“The colliery offices smelled of plasterboard and stale cigars. A copy of Women’s Realm on the desk beside the golf-ball typewriter … The colliery manager extended a puffy hand, with a signet ring embedded in the third finger … ‘It’s a geological lottery, this game. Some seams it comes off like shit off a shovel; some it’s not worth the bother … Their top seam’s under bunter sandstone, which is gassy, water-bearing and bloody hard. All we’ve got to worry about’s magnesium limestone and Mottershaw shale. We use drill and blast method ... The machinery they’ve got makes us look like something out of the Stone Age, but, ton for ton we’re a damn site more profitable … What you’ve got to bear in mind is, we’re all the same coalfield, but it’s not the same quality coal.’”

Then in the other world: “You were dealing in sub-prime mortgages … a leg-up for poor black families in East Louis, who couldn’t get a foot on the property ladder. And for others on the very bottom rung, paying crippling rates of interest on their credit cards and car loans. When those debts were consolidated into a second mortgage, the interest rate dropped by half ... You’ve never been to East St Louis. Nor have I. We can’t say who’s going to default. There’s a risk - a bigger risk than with a mortgage in Manhattan - so they pay a rate of interest reflecting that. And the investors buying packages of that debt receive a higher rate of return ...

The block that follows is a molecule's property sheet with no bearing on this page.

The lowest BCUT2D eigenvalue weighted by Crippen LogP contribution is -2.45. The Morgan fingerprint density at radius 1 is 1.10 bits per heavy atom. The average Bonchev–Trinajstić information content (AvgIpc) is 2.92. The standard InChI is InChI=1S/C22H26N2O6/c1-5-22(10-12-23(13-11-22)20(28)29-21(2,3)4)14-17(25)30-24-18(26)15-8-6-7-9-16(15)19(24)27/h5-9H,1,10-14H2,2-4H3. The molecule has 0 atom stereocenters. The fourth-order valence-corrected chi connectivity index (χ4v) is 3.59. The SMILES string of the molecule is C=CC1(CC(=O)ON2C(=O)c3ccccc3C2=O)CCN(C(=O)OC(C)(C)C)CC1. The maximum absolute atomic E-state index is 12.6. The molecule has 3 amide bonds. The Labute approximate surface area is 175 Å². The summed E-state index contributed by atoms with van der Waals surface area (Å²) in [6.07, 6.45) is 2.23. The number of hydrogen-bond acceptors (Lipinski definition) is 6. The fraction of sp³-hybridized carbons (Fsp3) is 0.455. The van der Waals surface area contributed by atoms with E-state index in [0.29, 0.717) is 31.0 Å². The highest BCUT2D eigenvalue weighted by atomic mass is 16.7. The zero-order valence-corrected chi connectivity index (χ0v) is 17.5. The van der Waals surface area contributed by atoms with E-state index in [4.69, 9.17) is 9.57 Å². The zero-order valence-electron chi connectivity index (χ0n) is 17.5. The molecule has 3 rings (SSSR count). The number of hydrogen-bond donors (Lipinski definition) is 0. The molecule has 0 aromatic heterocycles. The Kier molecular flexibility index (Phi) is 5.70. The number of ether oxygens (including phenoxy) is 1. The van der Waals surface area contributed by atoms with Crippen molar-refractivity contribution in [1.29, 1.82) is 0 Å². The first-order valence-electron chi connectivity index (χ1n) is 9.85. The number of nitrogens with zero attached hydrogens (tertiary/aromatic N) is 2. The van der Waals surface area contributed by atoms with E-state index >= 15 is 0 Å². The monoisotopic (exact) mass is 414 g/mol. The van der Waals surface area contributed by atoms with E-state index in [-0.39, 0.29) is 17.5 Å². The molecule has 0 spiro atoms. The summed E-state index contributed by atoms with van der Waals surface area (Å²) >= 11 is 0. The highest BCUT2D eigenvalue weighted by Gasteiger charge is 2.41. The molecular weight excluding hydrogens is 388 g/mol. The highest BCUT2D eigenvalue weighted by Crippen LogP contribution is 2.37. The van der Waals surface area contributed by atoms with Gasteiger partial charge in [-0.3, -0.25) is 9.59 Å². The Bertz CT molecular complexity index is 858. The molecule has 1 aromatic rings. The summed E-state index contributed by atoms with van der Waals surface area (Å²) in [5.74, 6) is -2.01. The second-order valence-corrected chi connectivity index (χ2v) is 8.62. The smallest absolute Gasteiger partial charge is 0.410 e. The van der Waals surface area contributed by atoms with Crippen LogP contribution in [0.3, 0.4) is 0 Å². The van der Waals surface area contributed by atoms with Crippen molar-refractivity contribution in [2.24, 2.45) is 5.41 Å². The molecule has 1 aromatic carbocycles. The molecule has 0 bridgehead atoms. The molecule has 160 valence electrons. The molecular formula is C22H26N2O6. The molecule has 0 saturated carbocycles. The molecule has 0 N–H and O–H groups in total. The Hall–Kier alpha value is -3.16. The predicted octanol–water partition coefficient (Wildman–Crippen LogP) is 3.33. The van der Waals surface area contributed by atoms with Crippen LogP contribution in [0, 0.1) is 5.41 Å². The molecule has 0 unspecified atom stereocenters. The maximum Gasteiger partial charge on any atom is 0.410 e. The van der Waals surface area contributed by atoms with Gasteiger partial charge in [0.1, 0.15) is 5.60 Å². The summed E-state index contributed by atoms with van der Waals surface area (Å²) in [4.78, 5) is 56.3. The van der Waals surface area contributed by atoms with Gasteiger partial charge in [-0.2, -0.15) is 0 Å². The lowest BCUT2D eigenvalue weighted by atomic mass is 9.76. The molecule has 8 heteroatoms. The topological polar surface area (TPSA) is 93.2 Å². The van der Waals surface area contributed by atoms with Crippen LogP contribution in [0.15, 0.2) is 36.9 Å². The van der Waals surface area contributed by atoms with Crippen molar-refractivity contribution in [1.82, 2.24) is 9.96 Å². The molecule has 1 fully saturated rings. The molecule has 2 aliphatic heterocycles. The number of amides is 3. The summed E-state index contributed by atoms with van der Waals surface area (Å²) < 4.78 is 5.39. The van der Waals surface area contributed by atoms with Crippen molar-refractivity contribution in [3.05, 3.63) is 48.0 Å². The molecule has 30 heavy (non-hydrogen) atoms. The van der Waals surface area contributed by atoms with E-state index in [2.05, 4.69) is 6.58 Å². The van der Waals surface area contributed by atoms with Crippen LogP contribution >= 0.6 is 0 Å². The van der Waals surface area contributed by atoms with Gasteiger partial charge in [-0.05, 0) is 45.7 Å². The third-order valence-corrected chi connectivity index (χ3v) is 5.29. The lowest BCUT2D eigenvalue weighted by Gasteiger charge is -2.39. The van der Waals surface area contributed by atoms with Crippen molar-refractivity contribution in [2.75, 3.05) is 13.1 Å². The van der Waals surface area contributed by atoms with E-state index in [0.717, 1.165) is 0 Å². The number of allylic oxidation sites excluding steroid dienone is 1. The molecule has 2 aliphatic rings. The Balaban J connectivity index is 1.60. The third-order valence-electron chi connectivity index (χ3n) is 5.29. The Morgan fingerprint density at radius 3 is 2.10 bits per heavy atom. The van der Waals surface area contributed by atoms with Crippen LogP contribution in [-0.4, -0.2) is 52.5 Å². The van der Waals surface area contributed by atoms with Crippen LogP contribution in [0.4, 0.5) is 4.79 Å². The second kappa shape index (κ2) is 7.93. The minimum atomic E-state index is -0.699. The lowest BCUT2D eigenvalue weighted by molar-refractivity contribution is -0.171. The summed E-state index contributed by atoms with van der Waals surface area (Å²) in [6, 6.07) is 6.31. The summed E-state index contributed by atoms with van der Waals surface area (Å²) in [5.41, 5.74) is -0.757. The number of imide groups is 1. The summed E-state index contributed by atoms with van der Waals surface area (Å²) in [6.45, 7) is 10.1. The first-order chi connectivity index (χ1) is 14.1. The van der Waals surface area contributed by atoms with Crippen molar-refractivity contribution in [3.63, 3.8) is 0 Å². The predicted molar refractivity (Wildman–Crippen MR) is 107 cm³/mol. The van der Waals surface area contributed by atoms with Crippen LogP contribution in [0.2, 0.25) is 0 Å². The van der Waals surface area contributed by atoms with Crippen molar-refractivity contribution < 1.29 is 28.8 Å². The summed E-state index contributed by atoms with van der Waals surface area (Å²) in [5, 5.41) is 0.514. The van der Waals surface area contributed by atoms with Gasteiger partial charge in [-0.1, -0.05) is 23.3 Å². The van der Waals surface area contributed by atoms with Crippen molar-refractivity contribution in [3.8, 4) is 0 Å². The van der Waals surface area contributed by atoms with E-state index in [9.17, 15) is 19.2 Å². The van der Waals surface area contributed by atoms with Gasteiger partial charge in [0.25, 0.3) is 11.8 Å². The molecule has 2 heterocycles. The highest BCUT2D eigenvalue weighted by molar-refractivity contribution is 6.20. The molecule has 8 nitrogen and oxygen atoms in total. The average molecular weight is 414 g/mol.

“… someone had the idea: why not sell parcels of mortgage debt? You’re a bank. You’ve got squillions of these things on your books … You sell them on, you get your money now, do something else with it … the mortgage bonds that didn’t sell because they were rated as too risky, until someone had the idea of slicing them and mixing them up to spread the risk ... Someone came up with the idea of a synthetic financial product ... It would perform exactly the same way, only instead of the actual loans or slices of those loans, which would actually pay out, it had a swap. Basically an insurance policy. Investors in the shadow gambled on loans … being repaid. Investors in the swap reckoned there was likely to be a certain percentage of default. The two bets cancelled each other out, so there was no need for any of it to show on the bank’s books … nothing on the balance sheet ... Fiendish isn’t it?”